María Luisa Elío: Writer, Republican and Spanish: who is the woman to whom Gabriel García Márquez dedicated ‘One Hundred Years of Solitude’? | People

His name may be well known for having appeared in the dedication of One hundred years of solitude, one of the most famous novels in contemporary literature: “To Jomí García Ascot and María Luisa Elío”. But the true story of the Spanish María Luisa Elío may be as unknown as her own work. The professor and writer Soledad Fox Maura wanted to solve this enigma and with the help of our protagonist’s only son, Diego García Elío, she promoted the publication Time to cry (Renaissance publisher) the collected works of this brief but powerful writer, who despite her talent is not as well known as the men of her generation (oh, surprise). But who is the mysterious woman to whom the Nobel Prize dedicated her most important book?

Born in Pamplona of a Republican family, she fled the Civil War at the age of ten, welcomed in Paris by a French count and a Russian princess and exiled in Mexico where she arrived with her parents and two sisters, the life of María Luisa Elío, who died at At the age of 83 in 2009, he could well have animated one of the Colombian writer’s novels. Gabo and María Luisa were, indeed, great friends. They met in the sixties, when another Colombian writer, Álvaro Mutis, introduced them together with their respective partners. “It’s a relationship that has crossed generations because I myself am a close friend of Gonzalo and Rodrigo, García Márquez’s sons,” says Diego García Elío by phone, who remembers himself as a child playing in the writer’s house, surrounded by other intellectuals, or even traveling to Havana where the Nobel Prize winner had a home and where he and his mother met Fidel Castro on several occasions, a close friend of the writer: “I don’t find the character particularly attractive. But he did have a part that dazzled and people were very surprised by his presence. He could talk about baseball, politics, cheese, whiskey, or the weather. Only he spoke. And everyone was stunned.”

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María Luisa Elío with Leonora Carrington and Octavio Paz in 1956.
María Luisa Elío with Leonora Carrington and Octavio Paz in 1956.

Although Gabo was the best known, he was not the only artist who was part of the group of intellectuals and bohemians with whom the married couple formed by José Miguel ‘Jomí’ and María Luisa, writer, screenwriter and eventual actress, rubbed shoulders, who from a very young age He became interested in theater, cinema, literature and the cultural environment that shook Mexico in the fervent fifties and sixties of the last century. He “he started doing theater with a Japanese teacher who was very fashionable, Seki Sano, and little by little he was introduced in those circles. It was a large group that included Carlos Fuentes, Octavio Paz, the English surrealist painter Leonora Carrington, José Bergamín, Emilio Prado… And of course, the García Márquez family”—his son recalls—. “My mother was a beautiful, passionate and friendly woman and she was always surrounded by friends.”

His childhood, however, had not been easy. The Elíos arrived in Mexico after a tough journey, fleeing from an even tougher journey: the Civil War. The dispute kept his father, Judge Luis Elío, one of the great landowners of Navarra, locked in a closet for three years the same number of times he was given up for dead —and that his mother believed he was a widower and María Luisa and her sisters be fatherless. While they managed to flee to Paris, where they received the selfless help of Count Hubert de Monbrison and his wife, Princess Theodora of Russia, who welcomed the girls for two years in their Quincy castle converted into a boarding school, where Russian girls took refuge, republican and jewish The Monbrisons —who deserve a separate report— paid for the Elíos’ passage to Mexico and since she was little, María Luisa was deeply impacted by that aristocratic benefactor and Olympic polo player. “He did not see him again but he was always a reference for her. Perhaps as a girl’s first platonic love, ”says her son.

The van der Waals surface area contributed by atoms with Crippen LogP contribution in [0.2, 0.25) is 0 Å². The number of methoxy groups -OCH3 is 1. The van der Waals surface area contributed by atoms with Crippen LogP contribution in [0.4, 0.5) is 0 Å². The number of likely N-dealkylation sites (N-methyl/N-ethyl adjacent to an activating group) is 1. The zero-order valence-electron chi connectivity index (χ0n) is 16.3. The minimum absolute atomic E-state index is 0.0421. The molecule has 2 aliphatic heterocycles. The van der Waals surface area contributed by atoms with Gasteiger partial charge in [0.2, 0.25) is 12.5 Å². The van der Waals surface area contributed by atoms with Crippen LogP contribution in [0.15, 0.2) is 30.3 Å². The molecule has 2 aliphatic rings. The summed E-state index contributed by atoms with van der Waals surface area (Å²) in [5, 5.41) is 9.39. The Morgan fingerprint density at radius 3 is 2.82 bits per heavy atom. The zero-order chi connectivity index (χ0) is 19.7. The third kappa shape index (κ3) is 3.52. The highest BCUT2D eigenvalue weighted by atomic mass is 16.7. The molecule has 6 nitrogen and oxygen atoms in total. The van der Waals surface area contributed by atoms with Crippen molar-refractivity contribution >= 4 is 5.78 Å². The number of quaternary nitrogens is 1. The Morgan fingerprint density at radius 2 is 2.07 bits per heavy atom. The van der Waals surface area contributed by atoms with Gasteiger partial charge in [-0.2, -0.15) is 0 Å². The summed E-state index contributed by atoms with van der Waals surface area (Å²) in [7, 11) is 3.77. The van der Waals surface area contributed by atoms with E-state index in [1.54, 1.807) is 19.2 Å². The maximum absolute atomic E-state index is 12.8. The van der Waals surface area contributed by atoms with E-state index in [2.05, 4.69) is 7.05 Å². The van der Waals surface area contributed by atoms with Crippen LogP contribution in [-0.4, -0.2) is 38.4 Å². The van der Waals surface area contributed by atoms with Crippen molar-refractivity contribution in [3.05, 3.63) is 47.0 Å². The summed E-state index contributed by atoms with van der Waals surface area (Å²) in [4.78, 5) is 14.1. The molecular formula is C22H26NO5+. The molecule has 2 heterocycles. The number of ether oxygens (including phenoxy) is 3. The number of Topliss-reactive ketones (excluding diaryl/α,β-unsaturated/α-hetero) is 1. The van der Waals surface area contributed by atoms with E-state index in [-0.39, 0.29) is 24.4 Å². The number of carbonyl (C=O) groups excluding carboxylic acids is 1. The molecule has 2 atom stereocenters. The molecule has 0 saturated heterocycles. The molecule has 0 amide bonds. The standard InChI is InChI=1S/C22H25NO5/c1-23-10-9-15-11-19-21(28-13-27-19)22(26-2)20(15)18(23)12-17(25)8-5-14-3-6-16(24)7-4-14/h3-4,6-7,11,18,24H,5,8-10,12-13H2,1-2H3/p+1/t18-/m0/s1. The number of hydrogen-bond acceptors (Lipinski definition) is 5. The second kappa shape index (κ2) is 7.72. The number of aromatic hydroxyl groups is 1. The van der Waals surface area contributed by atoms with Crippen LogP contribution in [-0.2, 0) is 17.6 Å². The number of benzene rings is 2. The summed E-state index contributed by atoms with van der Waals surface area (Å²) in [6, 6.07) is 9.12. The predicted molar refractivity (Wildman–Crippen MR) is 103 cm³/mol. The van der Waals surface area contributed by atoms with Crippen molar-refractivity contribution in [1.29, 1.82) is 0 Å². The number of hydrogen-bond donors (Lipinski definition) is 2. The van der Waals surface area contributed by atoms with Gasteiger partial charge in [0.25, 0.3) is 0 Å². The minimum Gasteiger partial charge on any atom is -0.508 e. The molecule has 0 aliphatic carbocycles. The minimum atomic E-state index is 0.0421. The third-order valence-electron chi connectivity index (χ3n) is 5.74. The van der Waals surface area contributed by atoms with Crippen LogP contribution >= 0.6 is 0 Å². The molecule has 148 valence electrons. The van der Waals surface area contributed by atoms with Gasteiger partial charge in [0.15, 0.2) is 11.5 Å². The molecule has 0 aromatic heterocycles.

María Luisa Elío with her husband, Jomí, in Cuba, 1960.
María Luisa Elío with her husband, Jomí, in Cuba, 1960.

In Mexico, the luck of the family did not go up. Luis Elío was emotionally touched, his character changed and he did not want to know anything about Spain, a country to which he never returned. Only when her father passed away did María Luisa dare to undertake the other most difficult journey of her life: her return to Pamplona. A nostalgic and hesitant journey through the places where her happy childhood passed and that gave birth to one of her most emotional and important writings, Time to crywhich gives the aforementioned compilation its title.

Years later, an old but still beautiful María Luisa nostalgically recalled some chapters of her life on Mexican television. Her hesitant arrival in Mexico, her first creations, her loneliness, her nostalgia and of course, her great friendship with the García Márquez. The marriage between Jomí and María Luisa did not last, but the dedication of One hundred years of solitude it will last forever.

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George Holan

George Holan is chief editor at Plainsmen Post and has articles published in many notable publications in the last decade.

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